by Claire Miller
The city of Atlanta is humming with the sounds of air conditioning units and fans working overtime to keep residents cool during the hottest days of the year.
Walt Thompson, Regents professor in exercise science in the College of Education's Department of Kinesiology and Health, offers his tips for staying healthy during the humid summer months.
Tip #1: Avoid outdoor activities during midday, when the sun's rays are strongest.
Summer days are hottest and most humid around midday, so for those who want to exercise outside, Thompson suggests doing so early in the morning – when the air quality is best – and drinking two glasses of water or a sports beverage that doesn’t contain sugar before and after a walk or run. "Hydrating before you exercise will decrease the likelihood of becoming dehydrated," he said.
Tip #2: When you're outside in hot weather, wear the right kind of clothes, use sunscreen and avoid caffeinated foods and beverages.
Faculty, staff and students who walk around campus on their way to classes and meetings can protect themselves from the sun's rays by wearing light-colored, lightweight clothing, donning wide-brimmed hats and applying sunscreen.
Thompson also said that avoiding caffeinated foods and beverages can make a difference, too. "Caffeine acts as a stimulant and in hot and humid conditions – it speeds up the metabolism when it's time to slow it down," he explained.
Tip #3: Stay hydrated throughout the day by drinking plenty of water.
How can you tell if you've had enough water? Thompson suggests using the following rule of thumb: If you're thirsty, you are already dehydrated. Keeping this in mind will remind people when to fill up their water bottles.
For a more scientific approach, people can also monitor their urine color, Thompson said. If urine color starts to darken, this is a sign to start rehydrating.
Tip #4: During the hot and humid summer days, take a day off from exercising outdoors. Instead, seek an indoor alternative that provides air-conditioned comfort while you exercise.
Health experts suggest that adults get 30 minutes of moderate exercise most days during the week, while children and teens should get about 60 minutes of moderate exercise most days. However, exercising outside during the hottest months of the year can be hazardous. Unless you can get your workout done early in the day, Thompson said it doesn't hurt to take a day off from exercising outdoors.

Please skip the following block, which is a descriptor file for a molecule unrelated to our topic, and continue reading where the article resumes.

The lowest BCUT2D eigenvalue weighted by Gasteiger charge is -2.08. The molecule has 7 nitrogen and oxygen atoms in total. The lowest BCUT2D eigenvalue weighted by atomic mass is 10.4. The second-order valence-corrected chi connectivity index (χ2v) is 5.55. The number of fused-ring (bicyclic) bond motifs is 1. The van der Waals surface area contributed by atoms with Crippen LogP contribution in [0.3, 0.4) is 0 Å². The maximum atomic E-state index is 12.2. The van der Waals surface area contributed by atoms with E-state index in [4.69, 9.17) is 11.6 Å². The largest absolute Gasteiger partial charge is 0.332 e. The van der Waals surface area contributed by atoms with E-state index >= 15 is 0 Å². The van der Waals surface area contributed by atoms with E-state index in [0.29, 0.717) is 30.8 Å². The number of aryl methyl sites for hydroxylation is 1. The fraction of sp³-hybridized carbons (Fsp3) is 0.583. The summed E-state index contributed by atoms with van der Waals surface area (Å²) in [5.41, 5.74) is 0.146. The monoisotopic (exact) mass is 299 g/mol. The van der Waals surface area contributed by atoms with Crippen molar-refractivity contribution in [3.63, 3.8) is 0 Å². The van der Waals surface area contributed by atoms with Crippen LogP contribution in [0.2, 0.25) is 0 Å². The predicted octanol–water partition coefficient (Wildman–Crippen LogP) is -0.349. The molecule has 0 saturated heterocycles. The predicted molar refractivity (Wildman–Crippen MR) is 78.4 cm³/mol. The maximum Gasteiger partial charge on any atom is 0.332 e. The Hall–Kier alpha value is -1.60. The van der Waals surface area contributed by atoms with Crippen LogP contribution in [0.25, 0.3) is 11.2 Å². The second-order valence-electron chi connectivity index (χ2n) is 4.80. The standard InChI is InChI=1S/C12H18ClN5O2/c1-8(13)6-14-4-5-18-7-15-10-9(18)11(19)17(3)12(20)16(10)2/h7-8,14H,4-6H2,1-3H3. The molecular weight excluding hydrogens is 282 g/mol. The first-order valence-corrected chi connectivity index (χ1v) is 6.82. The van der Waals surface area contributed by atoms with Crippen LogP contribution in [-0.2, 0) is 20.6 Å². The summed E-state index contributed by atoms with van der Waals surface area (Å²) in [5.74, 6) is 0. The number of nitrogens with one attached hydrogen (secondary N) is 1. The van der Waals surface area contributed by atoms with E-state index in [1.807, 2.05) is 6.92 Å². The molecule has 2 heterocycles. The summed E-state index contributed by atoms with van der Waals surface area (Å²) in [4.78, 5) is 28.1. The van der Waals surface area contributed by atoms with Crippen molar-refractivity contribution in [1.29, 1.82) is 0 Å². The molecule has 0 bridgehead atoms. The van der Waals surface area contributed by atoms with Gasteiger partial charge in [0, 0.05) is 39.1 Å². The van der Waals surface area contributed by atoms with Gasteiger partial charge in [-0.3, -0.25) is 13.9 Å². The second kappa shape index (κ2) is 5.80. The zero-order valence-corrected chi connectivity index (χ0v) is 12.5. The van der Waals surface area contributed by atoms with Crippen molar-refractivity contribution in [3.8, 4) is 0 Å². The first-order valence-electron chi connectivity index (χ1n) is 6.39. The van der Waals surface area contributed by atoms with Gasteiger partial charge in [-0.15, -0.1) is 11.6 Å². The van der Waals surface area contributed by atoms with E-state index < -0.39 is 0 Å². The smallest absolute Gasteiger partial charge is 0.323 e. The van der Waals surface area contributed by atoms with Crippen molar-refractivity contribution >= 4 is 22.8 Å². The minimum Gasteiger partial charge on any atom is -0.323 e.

Some argue that missing a day of exercise will negate the progress they've made previously, but Thompson said it takes more than one day of inactivity to do so. "It takes about 7 to 10 consecutive days of being physically inactive to lose the fitness gained previously – less if you experience complete bed rest," he said.
For those that want to maintain their workout regimen, Thompson suggests taking advantage of summer deals encouraging people to become members of medical fitness centers, corporate wellness programs, commercial health clubs and other recreational facilities. "Exercising indoors, where it is air conditioned, and the temperature is kept at 72 degrees and humidity is around 45 percent, is preferable to exercising in 100-degree weather with 95 percent humidity," he said.
Tip #5: When you eat out or attend a neighborhood barbecue, always keep food safety in mind.
Staying healthy during the summer months doesn't just mean getting plenty of exercise – it also includes eating fruits, vegetables and lean meats. If you plan to eat out, be sure to check the food safety inspection reports for the restaurants you frequent before you go.
Thompson also notes that those planning picnics, barbecues and hikes should be careful when preparing and storing food. "Foodborne illnesses increase in warmer weather," he explained. "Remember to always keep foods safe during cookouts and camping trips by handling, preparing and cooking it properly."
Tip #6: Children and the elderly are more vulnerable to heat exhaustion than adults, so they should exercise caution when participating in outdoor activities.
Taking children to the pool can be a great way to keep them active during the summer, but they are more vulnerable to heat exhaustion than adults. Parents should make sure their kids apply sunscreen with SPF 15 or higher that protects against both UVA and UVB rays; reapply sunscreen after two hours in the sun; and drink plenty of water to prevent any heat-related injuries or illnesses.
The elderly are also susceptible to heat exhaustion, and should follow Tip #4 and continue their exercise regimen indoors, Thompson said.
Tip #7: Recognize the symptoms of heat illness and when it does occur, seek a cool environment and drink plenty of fluids.
When temperatures rise into the 100s in Atlanta, it can be difficult to tell the difference between feeling the effects of the weather and a more severe reaction to the heat. Symptoms of heat stress can include flushed skin, dizziness, headache, nausea, vomiting and loss of consciousness.
Heat stroke, the worst of these heat-related conditions, occurs when the body temperature exceed 105 degrees. If this is the case, it's important to seek medical help to prevent long-lasting damage to your body. "In the worst cases, prolonged body temperatures of more than 105 degrees can cause permanent damage to the heart, brain, kidneys and other internal organs and, in some cases, can cause death," Thompson said.